herald

Saturday 21 October 2017

Don't hold your breath on tax cuts in the next Budget

Employers' body IBEC is calling on the Government to cut taxes in next October's budget.

The latest consumer confidence index from KBC Bank and the ESRI shows that consumer confidence rose slightly in June.

Figures compiled by RaboDirect show that 82pc of investors are now confident about the Irish economy - up from just 10pc four years ago.

Add to this good news on the economic front by way of a 26pc jump in new car sales recorded in the first six months of the year, a record number of people now employed in IDA-supported companies and the 2.7pc economic growth recorded by the CSO in the first quarter of 2014.

So the economic downturn's over and are the good times about to roll once again?

While I hate having to play the role of party-pooper, it might not be a good idea to get too carried away by an outbreak of renewed optimism.

Yes, there have been some relatively good economic indicators of late but we still need to be cautious.

The increased consumer confidence figures recorded in June came after the dreadful May figures and consumer confidence levels are still well below the levels recorded in April.

The fact that the combined market share of discounters Aldi and Lidl has now climbed to 16.3pc -almost one euro in every six spent at the grocery checkouts - shows that consumers remain extremely cautious and continue to insist on value for money.

By the same token, while the 62,000 new cars registered in the first half of 2014 may seem impressive, it was still less than half of the 138,000 registered in the first half of 2007.

statistics

There is also considerably less to the economic growth statistics than meets the eye.

The value of Irish economic output as measured by GDP, which includes repatriated multinational profits, grew at an annualised rate of 2.7pc in the first three months of the year.

But the value of economic output as measured by GNP, which excludes repatriated profits, grew by a scarcely detectable 0.5pc over the same period.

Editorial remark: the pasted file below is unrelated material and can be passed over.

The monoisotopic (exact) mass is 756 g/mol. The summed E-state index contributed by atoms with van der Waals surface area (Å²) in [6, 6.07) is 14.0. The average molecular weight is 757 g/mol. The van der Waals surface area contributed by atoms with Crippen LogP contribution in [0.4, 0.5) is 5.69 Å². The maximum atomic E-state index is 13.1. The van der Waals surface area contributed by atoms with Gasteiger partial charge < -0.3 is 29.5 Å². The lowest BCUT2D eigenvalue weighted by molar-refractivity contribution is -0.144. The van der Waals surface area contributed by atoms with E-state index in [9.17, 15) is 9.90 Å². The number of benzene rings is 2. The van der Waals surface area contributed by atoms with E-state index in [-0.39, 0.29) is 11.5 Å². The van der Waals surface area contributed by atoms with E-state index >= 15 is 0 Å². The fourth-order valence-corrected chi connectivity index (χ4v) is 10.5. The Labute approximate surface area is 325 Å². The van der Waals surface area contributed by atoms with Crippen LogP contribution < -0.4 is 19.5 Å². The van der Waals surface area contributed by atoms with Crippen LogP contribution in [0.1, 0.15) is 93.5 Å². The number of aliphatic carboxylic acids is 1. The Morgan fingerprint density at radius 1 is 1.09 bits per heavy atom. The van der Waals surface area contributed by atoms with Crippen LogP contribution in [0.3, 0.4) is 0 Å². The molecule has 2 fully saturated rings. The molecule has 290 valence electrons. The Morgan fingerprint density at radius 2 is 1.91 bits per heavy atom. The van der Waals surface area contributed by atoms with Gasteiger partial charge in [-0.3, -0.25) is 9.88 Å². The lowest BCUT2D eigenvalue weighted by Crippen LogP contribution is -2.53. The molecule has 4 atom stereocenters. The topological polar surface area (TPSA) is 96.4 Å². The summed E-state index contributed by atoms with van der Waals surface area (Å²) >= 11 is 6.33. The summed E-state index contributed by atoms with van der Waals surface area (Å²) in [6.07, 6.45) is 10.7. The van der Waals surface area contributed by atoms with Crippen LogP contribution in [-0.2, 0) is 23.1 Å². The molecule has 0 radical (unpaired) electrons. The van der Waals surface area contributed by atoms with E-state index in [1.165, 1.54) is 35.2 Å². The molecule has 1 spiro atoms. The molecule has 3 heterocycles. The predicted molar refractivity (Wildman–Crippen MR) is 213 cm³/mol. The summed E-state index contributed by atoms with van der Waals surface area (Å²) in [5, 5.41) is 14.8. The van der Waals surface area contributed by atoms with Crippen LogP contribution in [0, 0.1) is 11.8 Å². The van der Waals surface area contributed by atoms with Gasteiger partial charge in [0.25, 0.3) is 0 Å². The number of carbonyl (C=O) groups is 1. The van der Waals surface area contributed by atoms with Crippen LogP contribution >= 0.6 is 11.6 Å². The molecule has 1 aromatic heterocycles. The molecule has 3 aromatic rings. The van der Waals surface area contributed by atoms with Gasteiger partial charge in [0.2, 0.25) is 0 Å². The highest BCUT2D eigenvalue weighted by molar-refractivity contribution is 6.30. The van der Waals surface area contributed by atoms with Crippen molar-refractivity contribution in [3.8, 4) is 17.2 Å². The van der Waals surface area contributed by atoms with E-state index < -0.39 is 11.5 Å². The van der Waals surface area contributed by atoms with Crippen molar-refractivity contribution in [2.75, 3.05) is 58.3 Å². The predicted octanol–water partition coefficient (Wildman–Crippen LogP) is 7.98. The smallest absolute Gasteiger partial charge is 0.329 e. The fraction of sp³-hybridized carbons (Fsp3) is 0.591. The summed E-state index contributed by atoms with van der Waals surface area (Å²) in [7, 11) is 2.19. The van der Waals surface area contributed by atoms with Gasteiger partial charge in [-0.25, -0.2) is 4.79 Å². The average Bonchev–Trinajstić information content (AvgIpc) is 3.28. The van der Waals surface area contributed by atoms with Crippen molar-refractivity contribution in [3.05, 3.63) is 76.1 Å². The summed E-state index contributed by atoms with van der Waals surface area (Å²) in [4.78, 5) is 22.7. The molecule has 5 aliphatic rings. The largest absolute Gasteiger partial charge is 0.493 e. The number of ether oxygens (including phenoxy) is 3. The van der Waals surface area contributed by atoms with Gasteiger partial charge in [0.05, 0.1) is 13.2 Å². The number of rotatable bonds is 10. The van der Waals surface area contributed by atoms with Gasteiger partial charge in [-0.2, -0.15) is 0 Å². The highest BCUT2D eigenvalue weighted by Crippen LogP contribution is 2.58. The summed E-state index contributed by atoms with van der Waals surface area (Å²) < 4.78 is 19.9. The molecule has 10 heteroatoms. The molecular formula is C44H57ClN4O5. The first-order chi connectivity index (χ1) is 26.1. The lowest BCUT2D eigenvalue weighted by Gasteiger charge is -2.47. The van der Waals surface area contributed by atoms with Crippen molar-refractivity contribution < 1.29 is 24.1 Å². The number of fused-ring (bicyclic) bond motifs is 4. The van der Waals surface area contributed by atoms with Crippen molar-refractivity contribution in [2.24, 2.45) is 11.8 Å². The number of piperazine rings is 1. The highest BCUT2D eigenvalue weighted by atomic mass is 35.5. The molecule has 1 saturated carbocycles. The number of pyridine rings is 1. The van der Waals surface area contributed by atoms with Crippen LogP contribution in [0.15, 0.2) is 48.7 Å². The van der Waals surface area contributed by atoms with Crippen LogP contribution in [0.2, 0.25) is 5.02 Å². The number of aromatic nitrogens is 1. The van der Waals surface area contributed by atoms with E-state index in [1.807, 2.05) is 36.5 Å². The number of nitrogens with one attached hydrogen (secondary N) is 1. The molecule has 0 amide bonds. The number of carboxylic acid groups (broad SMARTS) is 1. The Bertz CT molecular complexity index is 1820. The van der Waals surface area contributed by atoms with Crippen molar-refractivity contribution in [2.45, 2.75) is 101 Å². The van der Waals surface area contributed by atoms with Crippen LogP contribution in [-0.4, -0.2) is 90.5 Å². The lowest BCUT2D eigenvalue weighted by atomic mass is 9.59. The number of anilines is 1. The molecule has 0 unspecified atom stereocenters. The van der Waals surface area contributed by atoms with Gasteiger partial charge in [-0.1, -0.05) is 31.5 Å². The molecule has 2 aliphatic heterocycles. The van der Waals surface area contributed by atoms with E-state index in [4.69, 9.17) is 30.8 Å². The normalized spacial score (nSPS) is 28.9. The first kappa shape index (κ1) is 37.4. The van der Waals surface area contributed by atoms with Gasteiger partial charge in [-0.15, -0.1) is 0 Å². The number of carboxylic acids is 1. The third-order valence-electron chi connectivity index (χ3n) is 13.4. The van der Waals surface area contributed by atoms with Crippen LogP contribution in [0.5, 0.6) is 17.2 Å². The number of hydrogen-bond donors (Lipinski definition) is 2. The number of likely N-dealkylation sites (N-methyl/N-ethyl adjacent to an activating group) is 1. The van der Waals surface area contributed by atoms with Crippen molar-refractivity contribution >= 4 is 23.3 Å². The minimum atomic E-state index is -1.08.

Most economists regard GNP as a far more accurate barometer of how the Irish economy is actually performing than GDP.

Almost six years after the 2008 bust, Irish GNP is at least 9pc less than it was in 2007.

In fact the CSO figures almost certainly under-state the true extent by which the Irish economy has shrunk since 2007.

This is because a large number of overseas firms have re-registered as "Irish" to take advantage of our 12.5pc corporate tax rate.

As these re-registered companies are officially classified as "Irish" their profits, which of course never see these shores, are included in the GNP total.

Economic think-tank ESRI reckons that this re-registration phenomenon could be artificially boosting Irish GNP by up to 5pc.

If this is in fact the case then the real reduction in Irish GNP since 2007 is closer to 14pc-15pc. That's not a recession but a depression.

Still it might not be a good idea to focus exclusively on the notion that the Irish economic glass is half-empty rather than half-full.

While things are still pretty grim there is little doubt but that they have at least stopped getting worse.

The most reliable indicator that a recovery of sorts is underway is the continuing increase in the number of people at work and the corresponding fall in the numbers signing on the Live Register.

The number of those with jobs rose by 42,000 to 1.88 million in the 12 months to the first quarter of 2014, while the total signing on has fallen by 35,000 over the past year.

dole

This increase in unemployment and shorter dole queues is the main driver of the improvement in the public finances, with tax receipts in the first half running €500m ahead of target.

So does the better-than-expected tax take mean that we can look forward to tax cuts from Minister Michael Noonan (left) next October?

While the need to placate an enraged electorate means that there will be some symbolic tax cuts, anyone expecting a Charlie McCreevy-style giveaway on October 14 is likely to end up seriously disappointed.

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